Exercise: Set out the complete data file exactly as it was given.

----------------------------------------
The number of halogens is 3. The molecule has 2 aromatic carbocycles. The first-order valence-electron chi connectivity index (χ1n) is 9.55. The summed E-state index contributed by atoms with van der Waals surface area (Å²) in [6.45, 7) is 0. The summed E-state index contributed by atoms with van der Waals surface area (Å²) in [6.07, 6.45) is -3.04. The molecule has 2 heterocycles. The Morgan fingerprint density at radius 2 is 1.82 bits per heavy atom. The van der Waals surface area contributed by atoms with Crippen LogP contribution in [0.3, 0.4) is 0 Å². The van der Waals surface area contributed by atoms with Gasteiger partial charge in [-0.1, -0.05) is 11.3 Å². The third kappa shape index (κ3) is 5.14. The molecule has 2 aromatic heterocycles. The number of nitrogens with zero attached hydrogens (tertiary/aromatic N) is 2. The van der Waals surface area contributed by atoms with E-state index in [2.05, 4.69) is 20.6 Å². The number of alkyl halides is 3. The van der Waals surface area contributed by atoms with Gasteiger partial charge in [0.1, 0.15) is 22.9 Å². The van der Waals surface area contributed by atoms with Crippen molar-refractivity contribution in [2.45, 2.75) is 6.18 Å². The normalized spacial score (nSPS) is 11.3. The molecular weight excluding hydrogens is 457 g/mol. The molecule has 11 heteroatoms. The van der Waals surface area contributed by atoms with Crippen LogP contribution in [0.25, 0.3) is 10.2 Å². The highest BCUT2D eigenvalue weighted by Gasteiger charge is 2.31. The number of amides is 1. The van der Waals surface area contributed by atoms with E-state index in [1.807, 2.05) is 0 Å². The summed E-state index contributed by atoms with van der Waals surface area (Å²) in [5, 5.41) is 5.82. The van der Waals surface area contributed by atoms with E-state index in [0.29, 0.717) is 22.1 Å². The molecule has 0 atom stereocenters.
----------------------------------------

The number of halogens is 3. The molecule has 2 aromatic carbocycles. The first-order valence-electron chi connectivity index (χ1n) is 9.55. The summed E-state index contributed by atoms with van der Waals surface area (Å²) in [6.45, 7) is 0. The summed E-state index contributed by atoms with van der Waals surface area (Å²) in [6.07, 6.45) is -3.04. The molecule has 2 heterocycles. The Morgan fingerprint density at radius 2 is 1.82 bits per heavy atom. The van der Waals surface area contributed by atoms with Crippen LogP contribution in [0.3, 0.4) is 0 Å². The van der Waals surface area contributed by atoms with Gasteiger partial charge in [-0.1, -0.05) is 11.3 Å². The third kappa shape index (κ3) is 5.14. The molecule has 2 aromatic heterocycles. The number of nitrogens with zero attached hydrogens (tertiary/aromatic N) is 2. The van der Waals surface area contributed by atoms with E-state index in [2.05, 4.69) is 20.6 Å². The number of alkyl halides is 3. The van der Waals surface area contributed by atoms with Gasteiger partial charge in [0.1, 0.15) is 22.9 Å². The van der Waals surface area contributed by atoms with Crippen molar-refractivity contribution in [2.45, 2.75) is 6.18 Å². The normalized spacial score (nSPS) is 11.3. The molecular weight excluding hydrogens is 457 g/mol. The molecule has 11 heteroatoms. The van der Waals surface area contributed by atoms with Crippen LogP contribution in [0.25, 0.3) is 10.2 Å². The highest BCUT2D eigenvalue weighted by Gasteiger charge is 2.31. The number of amides is 1. The van der Waals surface area contributed by atoms with E-state index in [1.807, 2.05) is 0 Å². The summed E-state index contributed by atoms with van der Waals surface area (Å²) in [5, 5.41) is 5.82. The van der Waals surface area contributed by atoms with E-state index in [0.29, 0.717) is 22.1 Å². The molecule has 0 atom stereocenters.